That’s not to say the curves don’t bring extra features, though. Slide your finger in from the top-right or -left corner and you’ll see a screen displaying your favourite contacts.
You can use this screen to view missed calls, text messages and emails from these contacts, and quickly dial or send messages to them. It’s hardly a killer feature, however, and it’s awkward to activate with the phone in one hand.
Edge lighting is a related feature, whereby each contact has a different colour assigned to him or her. Turn the phone face down, and when a call comes in from any of those contacts, the edge lights up in that colour. It’s also possible to send a canned reply by tapping the heart-rate sensor on the rear. All clever stuff, but again it’s far from essential.
The theme continues with the information stream feature, which oddly only makes an appearance on the S6 edge when the phone is in standby and the main screen is off. Give the curve a little rub with your finger and up pops your clock, missed call activity, weather, news headlines or whatever edge screens you have installed/activated.
You can navigate through these edge screens with a simple horizontal swipe, and manage which ones appear in the edge screen settings. We can’t imagine when we’d ever do this, though: surely simply picking up the phone and using it in the normal way is more efficient?
Finally, the night clock mode shows a dimmed time and weather display on the edge when the phone is in standby at nighttime (the precise hours being customisable in the settings).
Samsung Galaxy S6 edge review: verdict
So, the Samsung Galaxy S6 edge has slightly longer battery life, and a few extra features over the standard S6. It’s a touch easier to hold, too, and there’s no doubt it will spark more than its fair share of covetous glances when you take it out of your pocket.
But in every other respect it’s an identical piece of hardware: the features are the same as the S6, the camera produces the same great photographs and video, it’s just as fast, and the display
Is it worth paying more for? Perhaps if it were £50 to £100 more expensive. However, with the base 64GB edge costing £160 more than the base 32GB S6 model, it’s too much to ask.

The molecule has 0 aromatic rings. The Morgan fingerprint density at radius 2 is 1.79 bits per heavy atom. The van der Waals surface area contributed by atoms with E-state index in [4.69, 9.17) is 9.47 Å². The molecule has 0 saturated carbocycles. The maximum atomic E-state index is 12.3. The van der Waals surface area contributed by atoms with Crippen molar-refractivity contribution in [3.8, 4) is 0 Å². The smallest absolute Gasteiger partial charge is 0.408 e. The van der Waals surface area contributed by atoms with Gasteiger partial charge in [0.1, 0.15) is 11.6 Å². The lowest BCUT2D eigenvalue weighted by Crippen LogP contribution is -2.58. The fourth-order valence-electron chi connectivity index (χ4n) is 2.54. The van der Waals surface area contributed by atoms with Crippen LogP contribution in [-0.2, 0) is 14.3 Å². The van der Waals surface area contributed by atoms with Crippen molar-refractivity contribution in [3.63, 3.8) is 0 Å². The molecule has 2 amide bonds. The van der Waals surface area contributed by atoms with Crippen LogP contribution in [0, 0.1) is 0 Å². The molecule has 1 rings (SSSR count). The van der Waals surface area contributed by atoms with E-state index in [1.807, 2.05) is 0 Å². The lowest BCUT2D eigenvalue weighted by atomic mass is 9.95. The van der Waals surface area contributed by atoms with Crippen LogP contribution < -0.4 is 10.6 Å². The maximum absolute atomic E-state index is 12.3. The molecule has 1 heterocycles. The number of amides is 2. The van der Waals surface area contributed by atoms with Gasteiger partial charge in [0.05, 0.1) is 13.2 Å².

Even if you step up to the 64GB S6, you’re still saving £100 over the edge, and the picture for contract prices is worse, with the S6 edge typically costing £10 to £15 per month more than the S6. That’s an extra £240 to £360 over the course of a two-year contract.
It’s a fabulous phone, but with so little practical advantage to owning one over the S6, we can’t say we’re that keen, especially when the standard Galaxy S6 is so much cheaper.
Samsung Galaxy S6 specifications
Samsung Galaxy S6 edge specifications
|Processor||Octacore (quad 2.1GHz and quad 1.5GHz), Samsung Exynos 7420 SoC||Octacore (quad 2.1GHz and quad 1.5GHz), Samsung Exynos 7420 SoC|
|RAM||3GB LPDDR4||3GB LPDDR4|
|Screen resolution||1,440 x 2560, 576ppi (Gorilla Glass 4)||1,440 x 2560, 576ppi (Gorilla Glass 4)|
|Screen type||Super AMOLED||Super AMOLED|
|Rear camera||16MP (f/1.9, phase detect autofocus, OIS)||16MP (f/1.9, phase detect autofocus, OIS)|
|Flash||Dual LED||Dual LED|
|Storage||64/128GB (UFS 2 flash)||32/64/128GB (UFS 2 flash)|
|Memory card slot (supplied)||No||No|
|Wi-Fi||802.11ac (2x2 MIMO)||802.11ac (2x2 MIMO)|
|Bluetooth||Bluetooth 4.1 LE, A2DP, apt-X, ANT+||Bluetooth 4.1 LE, A2DP, apt-X, ANT+|
|Wireless data||4G, Cat6 (300Mbits/sec download, 50Mbits/sec upload)||4G, Cat6 (300Mbits/sec download, 50Mbits/sec upload)|
|Size (WDH)||71 x 6.8 x 143mm||70 x 7 x 142mm|
|Operating system||Android 5 Lollipop||Android 5 Lollipop|
|SIM-free price, 32GB||£599 inc VAT|
|SIM-free price, 64GB||£660 inc VAT||£760 inc VAT|
|SMI-free price, 128GB||TBC||TBC|
|Contracts||32GB model, 24mth contract (data per month)||64GB model, 24mth contract (data per month)|
|Vodafone||£49 upfront, £43.50/mth (4GB)||£49 upfront, £48.50/mth (4GB)|
|EE||£50 upfront, £43.49/mth (4GB)||£150 upfront, £48.49/mth (4GB)|
|Three||£49 upfront, £43/mth (2GB)||£49 upfront, £50/mth (2GB)|
|O2||£70 phone, £46/mth (3GB)||£90 upfront, £51/mth (3GB)|